Climate change hits our own backyard as 4 in 5 UK gardeners notice its impact, reveals WaterAid survey

17 May 2024
Artist's impression of the WaterAid Garden at RHS Chelsea Flower Show 2024

Download PhotosBrits love talking about the weather, but a WaterAid survey has revealed that a concerning 4 in 5 UK garden enthusiasts (82%) have noticed how hotter summers and prolonged heavy rainfall are affecting their garden, plants and home-grown produce.

WaterAid surveyed 2,000 UK people who own gardens or allotments ahead of RHS Chelsea Flower Show, where the international charity is unveiling its garden, which will harness the power of rainwater and highlight the importance of sustainable water management to combat the effects of climate change.

Three in five gardeners (60%) are concerned about the impact of climate change on their lawns, plants and home-grown produce. Two-thirds (66%) say excess rainfall has proved an issue, while over a third (38%) have experienced increased heat stress, and 35% have struggled with water shortages.  

The climate crisis is a water crisis, and according to the UN, a staggering 90% of all natural disasters are water-related, with more frequent and extreme floods polluting water sources and droughts drying up springs.

With support from grant-making charity Project Giving Back, The WaterAid Garden by award-winning landscape designer Tom Massey and celebrated architect Je Ahn will feature flood and drought resilient plants to adapt to a changing climate. These include the alder tree (Alnus glutinosa), which can absorb nitrogen and toxic heavy metals from the ground, improving soil health and fertility.  

The centrepiece is a rainwater-harvesting pavilion inspired by WaterAid’s work with communities around the world to develop sustainable water solutions. The garden’s design-led features allows all water that falls on the garden to be stored and utilised, rather than flowing into drainage systems.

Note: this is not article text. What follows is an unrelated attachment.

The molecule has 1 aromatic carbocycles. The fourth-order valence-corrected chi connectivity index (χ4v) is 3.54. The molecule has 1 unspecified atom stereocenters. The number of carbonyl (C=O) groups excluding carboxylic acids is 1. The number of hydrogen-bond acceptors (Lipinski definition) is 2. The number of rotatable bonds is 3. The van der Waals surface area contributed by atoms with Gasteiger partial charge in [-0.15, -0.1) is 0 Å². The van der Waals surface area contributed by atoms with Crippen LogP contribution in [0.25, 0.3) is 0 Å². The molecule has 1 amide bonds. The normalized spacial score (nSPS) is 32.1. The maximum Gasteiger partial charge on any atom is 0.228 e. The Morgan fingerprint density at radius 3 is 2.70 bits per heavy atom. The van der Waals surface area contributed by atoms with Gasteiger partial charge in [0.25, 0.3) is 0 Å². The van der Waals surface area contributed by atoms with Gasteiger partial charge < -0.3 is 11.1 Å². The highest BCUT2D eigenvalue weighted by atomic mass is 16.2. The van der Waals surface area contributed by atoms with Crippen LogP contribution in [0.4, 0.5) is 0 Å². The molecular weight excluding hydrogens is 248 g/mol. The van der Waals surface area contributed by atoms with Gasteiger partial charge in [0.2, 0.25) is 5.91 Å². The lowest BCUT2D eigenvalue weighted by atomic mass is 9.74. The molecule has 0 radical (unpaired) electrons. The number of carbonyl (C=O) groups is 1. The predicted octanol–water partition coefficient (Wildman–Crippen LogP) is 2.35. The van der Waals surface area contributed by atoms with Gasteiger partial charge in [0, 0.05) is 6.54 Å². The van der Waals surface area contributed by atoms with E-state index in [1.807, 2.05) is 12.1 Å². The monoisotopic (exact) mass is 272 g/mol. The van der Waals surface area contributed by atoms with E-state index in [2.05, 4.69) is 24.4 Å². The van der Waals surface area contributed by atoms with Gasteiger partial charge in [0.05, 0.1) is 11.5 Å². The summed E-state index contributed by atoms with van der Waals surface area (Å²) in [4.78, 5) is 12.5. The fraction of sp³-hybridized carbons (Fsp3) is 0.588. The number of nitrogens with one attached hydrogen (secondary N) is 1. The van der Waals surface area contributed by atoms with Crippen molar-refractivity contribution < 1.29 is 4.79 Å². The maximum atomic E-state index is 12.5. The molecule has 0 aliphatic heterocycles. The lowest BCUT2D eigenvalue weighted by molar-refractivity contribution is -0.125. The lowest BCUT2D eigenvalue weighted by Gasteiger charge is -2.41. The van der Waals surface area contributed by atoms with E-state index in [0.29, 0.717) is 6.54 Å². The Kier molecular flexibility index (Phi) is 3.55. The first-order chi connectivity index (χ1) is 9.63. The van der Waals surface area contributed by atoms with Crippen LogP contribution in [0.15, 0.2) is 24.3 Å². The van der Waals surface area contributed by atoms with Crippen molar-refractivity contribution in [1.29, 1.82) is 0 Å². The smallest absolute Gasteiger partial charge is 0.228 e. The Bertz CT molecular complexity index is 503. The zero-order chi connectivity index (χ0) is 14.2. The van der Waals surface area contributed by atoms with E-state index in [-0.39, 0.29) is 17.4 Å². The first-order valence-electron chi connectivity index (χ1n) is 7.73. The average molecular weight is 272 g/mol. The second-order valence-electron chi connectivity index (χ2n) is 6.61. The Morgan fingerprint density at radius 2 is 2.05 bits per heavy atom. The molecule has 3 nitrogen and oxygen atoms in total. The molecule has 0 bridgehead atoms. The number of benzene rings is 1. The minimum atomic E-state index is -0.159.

Tim Wainwright, WaterAid Chief Executive, said:

“The WaterAid Garden is a beautiful and thought-provoking way of celebrating our most precious resource – water – while also highlighting the need to adapt to the changing climate to ensure water keeps flowing, whatever the weather.

“Almost one in ten people globally lack clean water, and climate change is making the situation worse as more frequent flooding contaminates fragile water sources, while longer droughts dry up springs. At WaterAid, we are supporting people living on the frontline of the climate crisis, helping to ensure a reliable supply of clean water, which enables communities to thrive.

“The garden, made possible by Project Giving Back, is inspired by WaterAid’s work alongside communities across the world and we hope it will help people recognise the life-changing impact water has on everyone around the world.”

WaterAid’s survey found that nearly three in four (73%) of British gardeners think about the amount of water they use on their garden every time, often or sometimes. Nearly three in five Brits (58%) already collect rainwater for their gardens.  

Four in five (80%) gardeners have made changes to how they garden in the last five years, with a third installing a water saving system (31%), and a third using wastewater from the house to irrigate during dry spells. (31%).

Designer Tom Massey, said: